Why does my skin wrinkle in water?

After a hard day at work, a bath feels pretty great. Taking a long soak in the tub with some peace and quiet can do wonders to help you relax. It’s so easy to lose track of time while you’re in there, though, and once you jump out, you might be surprised by what you see. We’re talking specifically about your fingers and toes here – do they ever look wrinkled? A nice half hour unwinding in the bathtub suddenly ages your body several decades, and you might not be sure why. If you’re feeling pretty mystified, listen to this.

Autonomic nervous system at work

The reason your fingers and toes start to look like prunes is due to the narrowing of blood vessels, a process that is caused by your autonomic nervous system. Don’t know what that is? It’s a pretty influential system in your body that, among other things, regulates breathing and keeps your heart beating without you having to do anything. Essentially, it keeps you alive.

It also helps you grip things, too. That’s why parts of your body start to shrivel up when exposed to water for so long. When they’re wrinkled like this, it’s easier for water to drain away because it just flows through the grooves created in your skin. It’s the same reason why things like tires have treads and aren’t just a smooth surface – grip is important.

Why does my skin wrinkle in water?

The significance of grip

It might not make much sense for your fingers to need better grip when you’re just chilling in the tub, but that’s because your bathroom isn’t the right environment. We have the luxury of buying food from the store these days, but our ancient ancestors weren’t so fortunate. Once upon a time, they had to catch and kill their food, and there’s a good chance that some of the animals they hunted were fish.

Have you ever tried to catch a fish? It’s not easy, but our bodies have at least evolved to give us a bit of a leg up in that area. The wrinkling of our fingers makes it easier to grab hold of them, and better navigate through wet environments. They also make it easier to climb trees that are wet, because our fingers have more grip on the slippery bark. The same goes for toes too – our ancient ancestors didn’t have shoes, after all. While these qualities may seem useless to us now, they could have meant the difference between survival and starvation all those years ago.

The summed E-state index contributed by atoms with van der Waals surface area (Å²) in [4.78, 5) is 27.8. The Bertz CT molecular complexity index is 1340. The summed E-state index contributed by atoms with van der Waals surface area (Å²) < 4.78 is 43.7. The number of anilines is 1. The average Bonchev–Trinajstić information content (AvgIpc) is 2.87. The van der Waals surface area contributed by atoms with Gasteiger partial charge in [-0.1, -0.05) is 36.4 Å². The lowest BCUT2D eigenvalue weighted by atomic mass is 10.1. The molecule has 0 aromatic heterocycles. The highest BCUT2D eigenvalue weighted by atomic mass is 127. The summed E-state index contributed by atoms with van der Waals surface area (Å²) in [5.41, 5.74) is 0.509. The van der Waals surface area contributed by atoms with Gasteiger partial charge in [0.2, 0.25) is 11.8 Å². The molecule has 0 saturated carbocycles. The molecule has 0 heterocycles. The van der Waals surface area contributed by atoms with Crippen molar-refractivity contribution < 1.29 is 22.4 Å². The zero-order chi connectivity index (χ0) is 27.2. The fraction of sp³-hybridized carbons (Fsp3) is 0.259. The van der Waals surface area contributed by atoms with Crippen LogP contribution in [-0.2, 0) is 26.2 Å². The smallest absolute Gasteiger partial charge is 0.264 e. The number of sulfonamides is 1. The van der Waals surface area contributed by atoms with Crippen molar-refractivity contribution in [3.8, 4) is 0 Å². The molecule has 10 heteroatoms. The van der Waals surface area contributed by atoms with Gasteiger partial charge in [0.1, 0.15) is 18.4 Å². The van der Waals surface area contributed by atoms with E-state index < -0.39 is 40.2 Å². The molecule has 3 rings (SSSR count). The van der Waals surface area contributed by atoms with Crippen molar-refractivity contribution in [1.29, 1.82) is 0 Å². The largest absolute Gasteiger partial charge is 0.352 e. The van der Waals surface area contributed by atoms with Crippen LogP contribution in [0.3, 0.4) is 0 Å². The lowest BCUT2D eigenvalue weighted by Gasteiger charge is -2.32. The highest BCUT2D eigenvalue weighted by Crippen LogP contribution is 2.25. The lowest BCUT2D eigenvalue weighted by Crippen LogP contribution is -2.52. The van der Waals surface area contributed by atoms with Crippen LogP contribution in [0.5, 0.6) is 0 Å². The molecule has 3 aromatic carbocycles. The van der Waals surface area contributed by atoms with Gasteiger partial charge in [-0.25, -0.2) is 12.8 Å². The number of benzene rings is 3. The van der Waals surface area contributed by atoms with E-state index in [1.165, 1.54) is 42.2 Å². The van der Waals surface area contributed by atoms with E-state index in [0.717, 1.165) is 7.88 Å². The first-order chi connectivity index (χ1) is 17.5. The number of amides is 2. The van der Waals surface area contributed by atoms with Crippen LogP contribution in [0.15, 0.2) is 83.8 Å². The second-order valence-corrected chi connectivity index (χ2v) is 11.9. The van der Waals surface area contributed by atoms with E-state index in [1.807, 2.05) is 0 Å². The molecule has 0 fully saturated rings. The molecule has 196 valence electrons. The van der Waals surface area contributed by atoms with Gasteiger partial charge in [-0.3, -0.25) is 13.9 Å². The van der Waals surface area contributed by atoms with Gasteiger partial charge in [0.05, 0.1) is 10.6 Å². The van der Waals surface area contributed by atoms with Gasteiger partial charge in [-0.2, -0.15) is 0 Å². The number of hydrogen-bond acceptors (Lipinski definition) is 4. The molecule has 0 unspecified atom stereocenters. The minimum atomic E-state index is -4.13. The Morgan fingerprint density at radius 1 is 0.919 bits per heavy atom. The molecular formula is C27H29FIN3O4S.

How do we know?

It’s all well and good making these assertions, but how do we know for sure? Well, the honest answer is that we don’t, because none of us existed back them (obviously). Scientists can only make assumptions, albeit strong ones, on what they understand about the human body and evolution. While they might not be 100% certain, though, they did test their theory to see if it made any sense. They asked participants to pick up wet and dry marbles, with one group attempting to do so with shriveled fingers. It was this collection of people that were able to complete the task quickest, because they had a better grip on the wet marbles.

Why does my skin wrinkle in water?

There’s still so much we don’t understand about ourselves, no matter how hard scientists work to learn what they can about the world. We reckon that this theory is pretty sound, but maybe there’s another reason our bodies wrinkle in water. Perhaps it’s just a warning that too much time in the tub will age us prematurely.